In 2011, Ayoade directed the Community episode "Critical Film Studies" in the comedy show's second season. The episode pays homage to the 1981 film My Dinner with Andre and was named the "most brilliant half-hour of TV to arrive in this century" by Rolling Stone writer Rob Sheffield.[46] Ayoade then directed a performance of comedian Tommy Tiernan's world stand-up tour, Crooked Man, which was released in November 2011.[47] Ayoade provided his voice to the main cast of Channel 4's ill-received animated sitcom Full English, which aired for just five episodes in 2012 before being cancelled.[48] Ayoade starred opposite Ben Stiller, Vince Vaughn, and Jonah Hill in the science fiction comedy The Watch as a neighbourhood watch group that uncovers alien forces threatening the world. The film was not well received by critics, although Ayoade's performance was praised. Keith Phipps of The A.V. Club felt the film's "brightest spots" came courtesy of Ayoade, while Michael Phillips of the Chicago Tribune felt Ayoade was "the reason it's not entirely lame".[49][50] Also in 2012, Ayoade began voicing Todd Lagoona, an anthropomorphic hammerhead shark who was a recurring character in Noel Fielding's Luxury Comedy.[51]

Ayoade at the 2014 Sundance Film Festival

From 2013 to 2014, Ayoade voiced Templeton, the class nerd, in the CBBC animated series Strange Hill High.[52] He replaced Stephen Fry as presenter in the second series of Channel 4's Gadget Man in September 2013, and also presented a third and fourth season.[53] The series featured Ayoade presenting a variety of innovative products and gadgets. He was also the host of the spin-off series Travel Man, where he spent 48 hours in a different location each episode with a celebrity guest.[54] He was a team captain on the Channel 4 panel show Was It Something I Said?, which began airing October 2013 and co-starred David Mitchell as host and Micky Flanagan as fellow team captain.[55] Also in 2013, Ayoade read Roald Dahl's children book The Twits for Penguin Audio's audiobook collection and Virgin Media launched an advertising campaign starring the Jamaican sprinter Usain Bolt featuring the voice of Ayoade.[56][57] He provided the voice-over for Apple's iPhone 6 UK campaign with Chris O'Dowd in 2014.[58] He also appears on Channel 4's 8 out of 10 Cats Does Countdown, usually at least once per season.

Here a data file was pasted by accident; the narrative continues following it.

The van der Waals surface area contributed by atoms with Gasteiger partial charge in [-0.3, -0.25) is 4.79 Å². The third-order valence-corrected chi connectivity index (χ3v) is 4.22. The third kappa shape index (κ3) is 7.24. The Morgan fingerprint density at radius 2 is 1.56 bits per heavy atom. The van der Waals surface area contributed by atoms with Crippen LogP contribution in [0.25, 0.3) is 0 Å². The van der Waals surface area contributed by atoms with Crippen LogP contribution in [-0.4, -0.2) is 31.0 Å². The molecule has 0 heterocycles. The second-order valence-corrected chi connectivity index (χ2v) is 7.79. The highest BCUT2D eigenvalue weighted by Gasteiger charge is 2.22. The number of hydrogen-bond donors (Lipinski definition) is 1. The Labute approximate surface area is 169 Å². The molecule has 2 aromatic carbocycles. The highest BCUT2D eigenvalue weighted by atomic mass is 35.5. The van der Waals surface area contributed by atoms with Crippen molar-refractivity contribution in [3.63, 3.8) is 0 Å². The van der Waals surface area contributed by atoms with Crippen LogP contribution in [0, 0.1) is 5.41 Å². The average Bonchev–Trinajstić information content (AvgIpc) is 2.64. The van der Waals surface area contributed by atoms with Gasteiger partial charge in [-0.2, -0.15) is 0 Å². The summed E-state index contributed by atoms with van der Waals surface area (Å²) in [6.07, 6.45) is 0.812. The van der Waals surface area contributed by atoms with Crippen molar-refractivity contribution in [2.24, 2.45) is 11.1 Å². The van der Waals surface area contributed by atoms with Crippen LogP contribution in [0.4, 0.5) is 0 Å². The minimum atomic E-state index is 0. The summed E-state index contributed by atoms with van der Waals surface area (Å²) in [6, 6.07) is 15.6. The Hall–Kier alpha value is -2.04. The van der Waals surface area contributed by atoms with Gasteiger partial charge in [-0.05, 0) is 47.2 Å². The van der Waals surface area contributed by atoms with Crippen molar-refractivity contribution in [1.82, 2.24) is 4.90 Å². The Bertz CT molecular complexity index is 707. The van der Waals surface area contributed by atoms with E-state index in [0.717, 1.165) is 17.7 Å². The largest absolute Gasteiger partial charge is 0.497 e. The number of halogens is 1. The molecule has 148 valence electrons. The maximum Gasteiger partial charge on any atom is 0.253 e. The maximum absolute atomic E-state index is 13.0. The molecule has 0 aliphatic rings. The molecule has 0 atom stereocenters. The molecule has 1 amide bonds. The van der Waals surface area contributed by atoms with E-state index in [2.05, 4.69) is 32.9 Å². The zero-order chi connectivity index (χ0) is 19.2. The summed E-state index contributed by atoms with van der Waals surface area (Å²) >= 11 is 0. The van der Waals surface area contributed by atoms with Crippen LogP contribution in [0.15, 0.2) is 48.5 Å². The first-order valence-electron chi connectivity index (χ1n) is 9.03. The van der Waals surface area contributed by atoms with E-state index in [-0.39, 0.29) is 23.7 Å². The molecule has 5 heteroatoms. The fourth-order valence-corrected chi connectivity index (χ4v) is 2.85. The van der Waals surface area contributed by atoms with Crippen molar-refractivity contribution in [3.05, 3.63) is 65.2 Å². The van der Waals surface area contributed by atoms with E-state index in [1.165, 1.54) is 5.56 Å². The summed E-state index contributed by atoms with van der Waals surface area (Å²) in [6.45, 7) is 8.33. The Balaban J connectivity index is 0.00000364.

Ayoade's second feature film, the black comedy thriller The Double, was based on Fyodor Dostoyevsky's 1846 novella The Double; it was written by Ayoade and Avi Korine[59] and stars Jesse Eisenberg and Mia Wasikowska. It concerns a timid man who becomes frustrated by the appearance of his charming doppelgänger, both of whom are played by Eisenberg.[59] It was released in April 2014 to generally positive reviews,[60] drawing comparisons to Terry Gilliam's Brazil (1985) in its visuals and narrative.[61] In the stop-motion animated fantasy film The Boxtrolls (2014), Ayoade voiced Mr. Pickles, a henchman to the film's antagonist Snatcher (voiced by Ben Kingsley).[62]